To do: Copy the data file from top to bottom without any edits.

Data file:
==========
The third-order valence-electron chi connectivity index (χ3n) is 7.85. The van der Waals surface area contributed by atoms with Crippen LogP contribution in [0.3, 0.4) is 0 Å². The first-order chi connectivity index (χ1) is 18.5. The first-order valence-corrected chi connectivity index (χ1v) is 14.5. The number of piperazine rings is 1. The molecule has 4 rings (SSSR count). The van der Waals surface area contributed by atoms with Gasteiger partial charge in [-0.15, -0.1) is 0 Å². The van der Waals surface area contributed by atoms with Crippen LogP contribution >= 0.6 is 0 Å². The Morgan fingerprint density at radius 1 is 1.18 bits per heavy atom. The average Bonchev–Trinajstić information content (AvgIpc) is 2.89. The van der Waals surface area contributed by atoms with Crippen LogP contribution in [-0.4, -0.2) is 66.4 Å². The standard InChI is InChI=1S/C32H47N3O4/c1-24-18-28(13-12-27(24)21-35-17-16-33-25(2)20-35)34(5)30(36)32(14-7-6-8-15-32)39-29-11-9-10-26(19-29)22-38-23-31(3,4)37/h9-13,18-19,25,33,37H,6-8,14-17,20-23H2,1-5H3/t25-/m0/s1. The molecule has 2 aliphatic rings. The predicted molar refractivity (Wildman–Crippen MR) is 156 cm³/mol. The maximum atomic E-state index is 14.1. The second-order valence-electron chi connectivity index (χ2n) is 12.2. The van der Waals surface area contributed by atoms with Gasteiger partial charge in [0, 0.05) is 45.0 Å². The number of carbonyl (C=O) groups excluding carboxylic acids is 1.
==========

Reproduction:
The third-order valence-electron chi connectivity index (χ3n) is 7.85. The van der Waals surface area contributed by atoms with Crippen LogP contribution in [0.3, 0.4) is 0 Å². The first-order chi connectivity index (χ1) is 18.5. The first-order valence-corrected chi connectivity index (χ1v) is 14.5. The number of piperazine rings is 1. The molecule has 4 rings (SSSR count). The van der Waals surface area contributed by atoms with Gasteiger partial charge in [-0.15, -0.1) is 0 Å². The van der Waals surface area contributed by atoms with Crippen LogP contribution >= 0.6 is 0 Å². The Morgan fingerprint density at radius 1 is 1.18 bits per heavy atom. The average Bonchev–Trinajstić information content (AvgIpc) is 2.89. The van der Waals surface area contributed by atoms with Crippen LogP contribution in [-0.4, -0.2) is 66.4 Å². The standard InChI is InChI=1S/C32H47N3O4/c1-24-18-28(13-12-27(24)21-35-17-16-33-25(2)20-35)34(5)30(36)32(14-7-6-8-15-32)39-29-11-9-10-26(19-29)22-38-23-31(3,4)37/h9-13,18-19,25,33,37H,6-8,14-17,20-23H2,1-5H3/t25-/m0/s1. The molecule has 2 aliphatic rings. The predicted molar refractivity (Wildman–Crippen MR) is 156 cm³/mol. The maximum atomic E-state index is 14.1. The second-order valence-electron chi connectivity index (χ2n) is 12.2. The van der Waals surface area contributed by atoms with Gasteiger partial charge in [0, 0.05) is 45.0 Å². The number of carbonyl (C=O) groups excluding carboxylic acids is 1.